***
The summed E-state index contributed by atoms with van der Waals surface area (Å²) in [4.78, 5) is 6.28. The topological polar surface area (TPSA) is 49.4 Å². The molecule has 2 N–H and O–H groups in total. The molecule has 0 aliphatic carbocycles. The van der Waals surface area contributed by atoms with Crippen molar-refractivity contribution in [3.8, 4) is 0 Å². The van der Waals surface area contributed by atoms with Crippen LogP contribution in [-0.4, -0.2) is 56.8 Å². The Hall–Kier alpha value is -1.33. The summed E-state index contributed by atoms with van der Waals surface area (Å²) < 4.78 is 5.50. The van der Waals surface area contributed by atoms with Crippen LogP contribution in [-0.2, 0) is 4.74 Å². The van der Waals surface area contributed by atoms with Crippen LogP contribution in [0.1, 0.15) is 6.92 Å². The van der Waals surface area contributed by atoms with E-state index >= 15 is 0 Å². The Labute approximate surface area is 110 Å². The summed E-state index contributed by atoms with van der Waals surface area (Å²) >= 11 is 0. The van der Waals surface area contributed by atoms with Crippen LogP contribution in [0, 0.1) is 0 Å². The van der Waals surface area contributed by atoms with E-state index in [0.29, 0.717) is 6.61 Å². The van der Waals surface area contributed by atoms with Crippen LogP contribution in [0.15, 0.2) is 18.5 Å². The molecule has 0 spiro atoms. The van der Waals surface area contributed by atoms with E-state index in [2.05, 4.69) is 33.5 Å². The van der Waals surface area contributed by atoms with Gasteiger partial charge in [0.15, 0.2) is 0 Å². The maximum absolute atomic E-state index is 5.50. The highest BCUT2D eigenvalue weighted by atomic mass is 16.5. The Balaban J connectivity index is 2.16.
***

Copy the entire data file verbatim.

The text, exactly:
The summed E-state index contributed by atoms with van der Waals surface area (Å²) in [4.78, 5) is 6.28. The topological polar surface area (TPSA) is 49.4 Å². The molecule has 2 N–H and O–H groups in total. The molecule has 0 aliphatic carbocycles. The van der Waals surface area contributed by atoms with Crippen molar-refractivity contribution in [3.8, 4) is 0 Å². The van der Waals surface area contributed by atoms with Crippen LogP contribution in [-0.4, -0.2) is 56.8 Å². The Hall–Kier alpha value is -1.33. The summed E-state index contributed by atoms with van der Waals surface area (Å²) < 4.78 is 5.50. The van der Waals surface area contributed by atoms with Crippen LogP contribution in [-0.2, 0) is 4.74 Å². The van der Waals surface area contributed by atoms with Crippen LogP contribution in [0.1, 0.15) is 6.92 Å². The van der Waals surface area contributed by atoms with E-state index >= 15 is 0 Å². The Labute approximate surface area is 110 Å². The summed E-state index contributed by atoms with van der Waals surface area (Å²) >= 11 is 0. The van der Waals surface area contributed by atoms with Crippen LogP contribution in [0, 0.1) is 0 Å². The van der Waals surface area contributed by atoms with E-state index in [0.29, 0.717) is 6.61 Å². The van der Waals surface area contributed by atoms with Crippen LogP contribution in [0.15, 0.2) is 18.5 Å². The molecule has 0 spiro atoms. The van der Waals surface area contributed by atoms with E-state index in [2.05, 4.69) is 33.5 Å². The van der Waals surface area contributed by atoms with Gasteiger partial charge in [0.15, 0.2) is 0 Å². The maximum absolute atomic E-state index is 5.50. The highest BCUT2D eigenvalue weighted by atomic mass is 16.5. The Balaban J connectivity index is 2.16.